Today marks World Day of Remembrance for Road Traffic Victims, with events taking place across the country to remember those who have their lives on Irish roads.
The third Sunday in November was designated World Remembrance Day by the United Nations in recognition of road traffic victims and their families' loss and suffering.
In Ireland 24,663 people have died since records began in 1959.
The Road Safety Authority says there’s also a focus this year on people who have sustained serious injuries and their families.
84,977 people have been seriously injured since 1977, the equivalent of the population of Galway.
"This year marks the 15th year that we have marked World Day of Remembrance for Road Traffic Victims in Ireland. It is our way of ensuring that those who have died or been seriously injured are not forgotten. Because behind the numbers are real people; somebody’s father, brother, son, mother, sister or daughter," said Liz O’Donnell, Chairperson of the Road Safety Authority.
120 people have been killed on Irish roads to date in 2021. This is a decrease of 12 deaths compared to the same date last year.
Road safety chiefs are however concerned about the increase in the number of drivers killed on the road compared to 2020. To date, 63 drivers have lost their lives on Irish roads compared to 62 for the whole of last year.
"Gardaí unfortunately know too well the devastation caused by road collisions. We also see the traumatic consequences of road traffic collisions on families and communities when we deliver the harrowing news nobody wants to hear, that their loved ones have been killed or seriously injured in a crash," said Chief Superintendent Michael Hennebry from the Garda National Roads Policing Bureau.
Chief Superintendent Hennebry urged people to slow down, take care and consider other road users.
"We must continue to work together to combat preventable road deaths and injuries. We can do this by slowing down, taking better care, having consideration for other road users, and remembering that we all share the road," he said.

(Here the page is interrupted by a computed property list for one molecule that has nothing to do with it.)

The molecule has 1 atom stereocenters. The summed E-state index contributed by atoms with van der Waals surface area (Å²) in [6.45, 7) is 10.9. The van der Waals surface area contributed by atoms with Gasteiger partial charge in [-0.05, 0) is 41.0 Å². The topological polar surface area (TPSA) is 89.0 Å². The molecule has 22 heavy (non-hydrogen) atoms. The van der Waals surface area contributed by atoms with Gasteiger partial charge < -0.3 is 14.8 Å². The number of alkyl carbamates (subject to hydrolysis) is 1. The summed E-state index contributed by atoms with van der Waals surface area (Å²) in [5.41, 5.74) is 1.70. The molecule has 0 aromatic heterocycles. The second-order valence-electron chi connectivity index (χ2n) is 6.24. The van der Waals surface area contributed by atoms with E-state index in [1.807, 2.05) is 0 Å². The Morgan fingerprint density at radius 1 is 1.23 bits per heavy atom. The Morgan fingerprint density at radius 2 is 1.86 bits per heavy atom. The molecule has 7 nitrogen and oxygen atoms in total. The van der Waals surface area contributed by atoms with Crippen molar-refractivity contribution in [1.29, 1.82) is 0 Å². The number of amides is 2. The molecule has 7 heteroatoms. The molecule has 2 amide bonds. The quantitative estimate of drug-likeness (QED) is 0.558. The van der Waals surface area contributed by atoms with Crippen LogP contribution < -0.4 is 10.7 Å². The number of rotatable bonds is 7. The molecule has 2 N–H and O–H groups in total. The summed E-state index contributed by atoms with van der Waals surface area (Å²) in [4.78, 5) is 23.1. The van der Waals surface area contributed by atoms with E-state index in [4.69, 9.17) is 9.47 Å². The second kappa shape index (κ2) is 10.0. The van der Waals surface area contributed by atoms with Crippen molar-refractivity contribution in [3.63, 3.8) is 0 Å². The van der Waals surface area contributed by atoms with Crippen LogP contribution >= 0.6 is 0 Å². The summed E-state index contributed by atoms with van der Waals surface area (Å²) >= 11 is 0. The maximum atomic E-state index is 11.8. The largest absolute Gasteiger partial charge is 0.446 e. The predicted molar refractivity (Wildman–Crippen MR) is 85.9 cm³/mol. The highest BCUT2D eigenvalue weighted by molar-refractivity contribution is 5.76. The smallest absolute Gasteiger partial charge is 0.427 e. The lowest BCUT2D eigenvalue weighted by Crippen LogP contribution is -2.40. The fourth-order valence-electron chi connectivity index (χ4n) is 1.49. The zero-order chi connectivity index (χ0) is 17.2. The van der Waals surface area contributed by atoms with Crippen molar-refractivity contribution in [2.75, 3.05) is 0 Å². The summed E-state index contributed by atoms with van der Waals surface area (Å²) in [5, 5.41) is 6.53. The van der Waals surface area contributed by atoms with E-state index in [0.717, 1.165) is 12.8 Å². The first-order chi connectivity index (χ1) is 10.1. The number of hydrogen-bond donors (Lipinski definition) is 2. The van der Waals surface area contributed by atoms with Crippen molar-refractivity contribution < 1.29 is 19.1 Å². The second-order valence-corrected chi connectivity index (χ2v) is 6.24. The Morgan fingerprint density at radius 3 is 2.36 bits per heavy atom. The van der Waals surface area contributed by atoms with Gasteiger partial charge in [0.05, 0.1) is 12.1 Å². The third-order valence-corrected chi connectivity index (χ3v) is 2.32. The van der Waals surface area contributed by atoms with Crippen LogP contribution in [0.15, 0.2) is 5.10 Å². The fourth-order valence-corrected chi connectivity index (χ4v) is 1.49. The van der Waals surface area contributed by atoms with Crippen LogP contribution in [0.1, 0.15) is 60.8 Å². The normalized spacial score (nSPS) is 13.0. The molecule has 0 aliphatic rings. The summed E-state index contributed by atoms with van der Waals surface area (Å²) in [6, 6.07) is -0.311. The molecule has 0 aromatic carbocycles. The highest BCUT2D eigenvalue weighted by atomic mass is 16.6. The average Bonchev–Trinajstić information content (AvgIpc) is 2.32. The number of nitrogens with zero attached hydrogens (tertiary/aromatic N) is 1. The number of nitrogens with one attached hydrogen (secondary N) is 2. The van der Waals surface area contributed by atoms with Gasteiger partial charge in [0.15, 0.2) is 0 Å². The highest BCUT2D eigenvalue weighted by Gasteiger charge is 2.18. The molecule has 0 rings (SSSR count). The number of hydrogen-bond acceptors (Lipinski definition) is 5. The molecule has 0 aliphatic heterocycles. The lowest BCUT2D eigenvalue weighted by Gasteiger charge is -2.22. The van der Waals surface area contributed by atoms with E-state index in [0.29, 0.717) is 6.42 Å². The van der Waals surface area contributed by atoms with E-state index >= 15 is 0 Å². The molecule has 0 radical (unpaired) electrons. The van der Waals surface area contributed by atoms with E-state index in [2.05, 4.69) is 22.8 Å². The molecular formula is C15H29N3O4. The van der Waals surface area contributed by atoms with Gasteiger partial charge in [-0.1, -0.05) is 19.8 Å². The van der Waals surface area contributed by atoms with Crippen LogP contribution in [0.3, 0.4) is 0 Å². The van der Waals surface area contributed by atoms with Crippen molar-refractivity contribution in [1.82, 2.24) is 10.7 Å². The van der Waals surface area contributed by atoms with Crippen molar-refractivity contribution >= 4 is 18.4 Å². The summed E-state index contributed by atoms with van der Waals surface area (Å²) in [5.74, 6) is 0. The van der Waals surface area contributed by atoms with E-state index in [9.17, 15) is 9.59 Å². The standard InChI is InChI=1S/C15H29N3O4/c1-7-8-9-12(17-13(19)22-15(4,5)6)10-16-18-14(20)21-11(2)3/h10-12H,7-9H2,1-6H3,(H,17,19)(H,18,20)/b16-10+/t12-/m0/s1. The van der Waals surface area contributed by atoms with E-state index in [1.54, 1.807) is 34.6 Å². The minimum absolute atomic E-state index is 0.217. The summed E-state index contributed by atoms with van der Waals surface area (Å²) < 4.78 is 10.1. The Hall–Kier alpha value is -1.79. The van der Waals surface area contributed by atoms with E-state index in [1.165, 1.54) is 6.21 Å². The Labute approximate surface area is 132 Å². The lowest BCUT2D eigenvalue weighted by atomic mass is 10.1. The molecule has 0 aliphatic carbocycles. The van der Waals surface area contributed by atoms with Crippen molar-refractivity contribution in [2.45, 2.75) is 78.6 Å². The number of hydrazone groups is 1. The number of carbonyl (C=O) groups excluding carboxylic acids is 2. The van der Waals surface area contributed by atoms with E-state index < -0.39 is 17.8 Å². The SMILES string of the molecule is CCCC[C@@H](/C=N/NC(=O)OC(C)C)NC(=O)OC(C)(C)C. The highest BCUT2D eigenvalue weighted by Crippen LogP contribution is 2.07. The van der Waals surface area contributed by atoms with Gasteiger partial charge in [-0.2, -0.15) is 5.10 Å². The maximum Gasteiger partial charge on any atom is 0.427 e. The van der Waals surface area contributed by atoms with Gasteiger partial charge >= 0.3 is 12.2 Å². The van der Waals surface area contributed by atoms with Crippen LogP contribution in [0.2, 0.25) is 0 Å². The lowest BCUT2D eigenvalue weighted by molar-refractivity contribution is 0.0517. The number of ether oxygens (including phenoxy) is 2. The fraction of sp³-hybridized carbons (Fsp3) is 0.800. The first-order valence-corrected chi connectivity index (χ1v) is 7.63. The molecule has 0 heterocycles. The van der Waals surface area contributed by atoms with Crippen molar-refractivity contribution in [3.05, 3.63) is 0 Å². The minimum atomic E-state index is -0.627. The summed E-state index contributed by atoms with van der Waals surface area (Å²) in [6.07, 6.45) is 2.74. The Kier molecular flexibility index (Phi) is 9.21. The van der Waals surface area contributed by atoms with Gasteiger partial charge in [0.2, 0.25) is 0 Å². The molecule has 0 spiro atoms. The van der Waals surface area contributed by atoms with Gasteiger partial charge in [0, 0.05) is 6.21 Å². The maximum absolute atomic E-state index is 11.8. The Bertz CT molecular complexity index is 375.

A number of events will take place nationwide today including a special remembrance mass which will be broadcast live on RTÉ 1 television at 11am.
"Whether we walk, cycle, drive or travel as a passenger, World Day of Remembrance is a time for us all to reflect on our own road user behaviour and make positive changes. If we all make small changes, for example to slow down, it would make a big difference to road safety," said Sam Waide, CEO of the Road Safety Authority.
'It never leaves you'
The father of a 21-year-old woman who was killed alongside her boyfriend in a crash in Co Louth 20 years ago this week has urged people to take care and responsibility on the roads.
Fiona O'Neill and her boyfriend Dominic Wogan were killed in a crash on 19 November, 2001.
"It never leaves you. I might not be able to remember what I did yesterday, but I can recall that day so well," explained Michael O’Neill.
The couple, who were about to go on a one-year trip to Australia, were returning from Drogheda when the crash happened just 150 yards from Fiona’s home.
"We got a phone call from Fiona to say put the dinner on I’ll be home in a few minutes. About 10 or 15 minutes later we heard a bang from the house and my wife said to me, something terrible is after happening," he said.
The couple died instantly when the car went on fire after being struck from behind by a truck. It careered into the path of another truck going in the opposite direction.
Fifteen years ago, Michael O’Neill organised a special mass to remember his daughter and her boyfriend and that continues every year, to mark World Day of Remembrance for road traffic victims.
"We don’t want them forgotten and that’s why a day like today is so important for everybody. It’s a little time back with them."
Other events to mark the day took place across across the country.